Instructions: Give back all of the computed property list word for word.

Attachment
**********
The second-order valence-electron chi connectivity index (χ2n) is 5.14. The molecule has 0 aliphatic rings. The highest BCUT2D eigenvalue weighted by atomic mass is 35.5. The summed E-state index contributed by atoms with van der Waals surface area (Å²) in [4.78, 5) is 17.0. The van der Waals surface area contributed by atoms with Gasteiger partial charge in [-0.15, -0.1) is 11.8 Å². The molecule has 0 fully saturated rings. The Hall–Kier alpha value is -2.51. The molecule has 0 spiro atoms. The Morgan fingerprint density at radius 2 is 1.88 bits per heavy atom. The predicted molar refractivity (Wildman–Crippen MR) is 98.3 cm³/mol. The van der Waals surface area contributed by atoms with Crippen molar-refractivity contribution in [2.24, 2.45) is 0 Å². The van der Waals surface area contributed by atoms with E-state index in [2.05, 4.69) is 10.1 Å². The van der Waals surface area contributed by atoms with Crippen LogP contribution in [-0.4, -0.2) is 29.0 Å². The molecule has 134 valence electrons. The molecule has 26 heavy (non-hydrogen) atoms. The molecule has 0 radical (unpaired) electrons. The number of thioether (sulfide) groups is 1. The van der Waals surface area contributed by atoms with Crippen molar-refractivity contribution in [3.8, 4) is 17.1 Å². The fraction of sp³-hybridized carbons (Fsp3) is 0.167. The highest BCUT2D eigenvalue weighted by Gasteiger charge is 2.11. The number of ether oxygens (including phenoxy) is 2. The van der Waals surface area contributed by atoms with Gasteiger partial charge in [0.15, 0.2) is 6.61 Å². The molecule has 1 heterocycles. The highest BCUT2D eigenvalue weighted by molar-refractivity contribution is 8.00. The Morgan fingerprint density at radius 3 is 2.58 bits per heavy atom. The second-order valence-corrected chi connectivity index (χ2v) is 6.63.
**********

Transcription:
The second-order valence-electron chi connectivity index (χ2n) is 5.14. The molecule has 0 aliphatic rings. The highest BCUT2D eigenvalue weighted by atomic mass is 35.5. The summed E-state index contributed by atoms with van der Waals surface area (Å²) in [4.78, 5) is 17.0. The van der Waals surface area contributed by atoms with Gasteiger partial charge in [-0.15, -0.1) is 11.8 Å². The molecule has 0 fully saturated rings. The Hall–Kier alpha value is -2.51. The molecule has 0 spiro atoms. The Morgan fingerprint density at radius 2 is 1.88 bits per heavy atom. The predicted molar refractivity (Wildman–Crippen MR) is 98.3 cm³/mol. The van der Waals surface area contributed by atoms with Crippen molar-refractivity contribution in [2.24, 2.45) is 0 Å². The van der Waals surface area contributed by atoms with E-state index in [2.05, 4.69) is 10.1 Å². The van der Waals surface area contributed by atoms with Crippen LogP contribution in [-0.4, -0.2) is 29.0 Å². The molecule has 134 valence electrons. The molecule has 26 heavy (non-hydrogen) atoms. The molecule has 0 radical (unpaired) electrons. The number of thioether (sulfide) groups is 1. The van der Waals surface area contributed by atoms with Crippen molar-refractivity contribution in [3.8, 4) is 17.1 Å². The fraction of sp³-hybridized carbons (Fsp3) is 0.167. The highest BCUT2D eigenvalue weighted by Gasteiger charge is 2.11. The number of ether oxygens (including phenoxy) is 2. The van der Waals surface area contributed by atoms with Gasteiger partial charge in [0.15, 0.2) is 6.61 Å². The molecule has 1 heterocycles. The highest BCUT2D eigenvalue weighted by molar-refractivity contribution is 8.00. The Morgan fingerprint density at radius 3 is 2.58 bits per heavy atom. The second-order valence-corrected chi connectivity index (χ2v) is 6.63.